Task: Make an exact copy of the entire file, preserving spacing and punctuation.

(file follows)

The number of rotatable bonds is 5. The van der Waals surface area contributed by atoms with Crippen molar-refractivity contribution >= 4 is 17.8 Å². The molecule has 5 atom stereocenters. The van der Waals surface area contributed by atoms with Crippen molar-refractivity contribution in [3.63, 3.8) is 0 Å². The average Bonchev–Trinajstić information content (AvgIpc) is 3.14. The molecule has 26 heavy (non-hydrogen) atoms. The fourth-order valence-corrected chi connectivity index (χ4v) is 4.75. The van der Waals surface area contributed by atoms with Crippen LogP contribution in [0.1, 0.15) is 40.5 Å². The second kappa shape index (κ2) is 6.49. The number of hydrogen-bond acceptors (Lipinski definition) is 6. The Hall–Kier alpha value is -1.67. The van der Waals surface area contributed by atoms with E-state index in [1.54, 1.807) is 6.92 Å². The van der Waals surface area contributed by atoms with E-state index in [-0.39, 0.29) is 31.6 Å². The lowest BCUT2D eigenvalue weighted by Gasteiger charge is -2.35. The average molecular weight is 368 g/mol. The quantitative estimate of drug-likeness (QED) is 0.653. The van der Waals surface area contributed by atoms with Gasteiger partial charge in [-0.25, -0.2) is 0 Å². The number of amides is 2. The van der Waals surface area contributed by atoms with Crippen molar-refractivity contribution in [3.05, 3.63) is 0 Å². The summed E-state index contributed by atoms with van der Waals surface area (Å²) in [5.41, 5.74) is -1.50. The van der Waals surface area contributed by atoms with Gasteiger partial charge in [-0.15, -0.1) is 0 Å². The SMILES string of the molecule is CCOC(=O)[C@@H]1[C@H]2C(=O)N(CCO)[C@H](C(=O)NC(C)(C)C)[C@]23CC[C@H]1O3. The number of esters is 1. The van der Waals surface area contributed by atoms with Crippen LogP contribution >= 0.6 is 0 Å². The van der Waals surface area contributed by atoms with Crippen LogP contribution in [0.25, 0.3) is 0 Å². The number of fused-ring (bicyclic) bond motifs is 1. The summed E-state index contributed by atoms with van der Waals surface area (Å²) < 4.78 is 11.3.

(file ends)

The number of rotatable bonds is 5. The van der Waals surface area contributed by atoms with Crippen molar-refractivity contribution >= 4 is 17.8 Å². The molecule has 5 atom stereocenters. The van der Waals surface area contributed by atoms with Crippen molar-refractivity contribution in [3.63, 3.8) is 0 Å². The average Bonchev–Trinajstić information content (AvgIpc) is 3.14. The molecule has 26 heavy (non-hydrogen) atoms. The fourth-order valence-corrected chi connectivity index (χ4v) is 4.75. The van der Waals surface area contributed by atoms with Crippen LogP contribution in [0.1, 0.15) is 40.5 Å². The second kappa shape index (κ2) is 6.49. The number of hydrogen-bond acceptors (Lipinski definition) is 6. The Hall–Kier alpha value is -1.67. The van der Waals surface area contributed by atoms with E-state index in [1.54, 1.807) is 6.92 Å². The van der Waals surface area contributed by atoms with E-state index in [-0.39, 0.29) is 31.6 Å². The lowest BCUT2D eigenvalue weighted by Gasteiger charge is -2.35. The average molecular weight is 368 g/mol. The quantitative estimate of drug-likeness (QED) is 0.653. The van der Waals surface area contributed by atoms with Gasteiger partial charge in [-0.25, -0.2) is 0 Å². The number of amides is 2. The van der Waals surface area contributed by atoms with Crippen molar-refractivity contribution in [3.05, 3.63) is 0 Å². The summed E-state index contributed by atoms with van der Waals surface area (Å²) in [5.41, 5.74) is -1.50. The van der Waals surface area contributed by atoms with Gasteiger partial charge in [-0.15, -0.1) is 0 Å². The SMILES string of the molecule is CCOC(=O)[C@@H]1[C@H]2C(=O)N(CCO)[C@H](C(=O)NC(C)(C)C)[C@]23CC[C@H]1O3. The number of esters is 1. The van der Waals surface area contributed by atoms with Crippen LogP contribution >= 0.6 is 0 Å². The van der Waals surface area contributed by atoms with Crippen LogP contribution in [0.25, 0.3) is 0 Å². The number of fused-ring (bicyclic) bond motifs is 1. The summed E-state index contributed by atoms with van der Waals surface area (Å²) < 4.78 is 11.3.